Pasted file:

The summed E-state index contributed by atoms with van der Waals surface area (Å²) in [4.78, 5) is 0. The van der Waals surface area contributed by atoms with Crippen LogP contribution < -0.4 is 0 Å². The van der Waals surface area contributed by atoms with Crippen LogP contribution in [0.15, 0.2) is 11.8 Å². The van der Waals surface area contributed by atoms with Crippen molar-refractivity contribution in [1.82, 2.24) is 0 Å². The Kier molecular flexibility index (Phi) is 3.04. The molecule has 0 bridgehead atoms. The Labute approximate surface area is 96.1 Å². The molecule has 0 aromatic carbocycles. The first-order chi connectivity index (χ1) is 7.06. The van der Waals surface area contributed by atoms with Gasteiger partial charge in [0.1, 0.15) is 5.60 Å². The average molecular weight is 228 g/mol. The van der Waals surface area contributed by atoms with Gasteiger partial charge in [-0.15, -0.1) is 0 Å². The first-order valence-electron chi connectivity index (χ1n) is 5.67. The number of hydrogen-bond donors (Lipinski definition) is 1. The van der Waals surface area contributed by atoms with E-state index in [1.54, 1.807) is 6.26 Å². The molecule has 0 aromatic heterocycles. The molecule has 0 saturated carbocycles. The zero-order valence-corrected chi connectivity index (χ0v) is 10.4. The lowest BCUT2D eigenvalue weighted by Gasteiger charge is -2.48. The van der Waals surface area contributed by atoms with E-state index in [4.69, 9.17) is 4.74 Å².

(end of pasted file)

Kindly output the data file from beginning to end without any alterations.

The summed E-state index contributed by atoms with van der Waals surface area (Å²) in [4.78, 5) is 0. The van der Waals surface area contributed by atoms with Crippen LogP contribution < -0.4 is 0 Å². The van der Waals surface area contributed by atoms with Crippen LogP contribution in [0.15, 0.2) is 11.8 Å². The van der Waals surface area contributed by atoms with Crippen molar-refractivity contribution in [1.82, 2.24) is 0 Å². The Kier molecular flexibility index (Phi) is 3.04. The molecule has 0 bridgehead atoms. The Labute approximate surface area is 96.1 Å². The molecule has 0 aromatic carbocycles. The first-order chi connectivity index (χ1) is 7.06. The van der Waals surface area contributed by atoms with Gasteiger partial charge in [0.1, 0.15) is 5.60 Å². The average molecular weight is 228 g/mol. The van der Waals surface area contributed by atoms with Gasteiger partial charge in [-0.15, -0.1) is 0 Å². The first-order valence-electron chi connectivity index (χ1n) is 5.67. The number of hydrogen-bond donors (Lipinski definition) is 1. The van der Waals surface area contributed by atoms with E-state index in [1.54, 1.807) is 6.26 Å². The molecule has 0 aromatic heterocycles. The molecule has 0 saturated carbocycles. The zero-order valence-corrected chi connectivity index (χ0v) is 10.4. The lowest BCUT2D eigenvalue weighted by Gasteiger charge is -2.48. The van der Waals surface area contributed by atoms with E-state index in [4.69, 9.17) is 4.74 Å².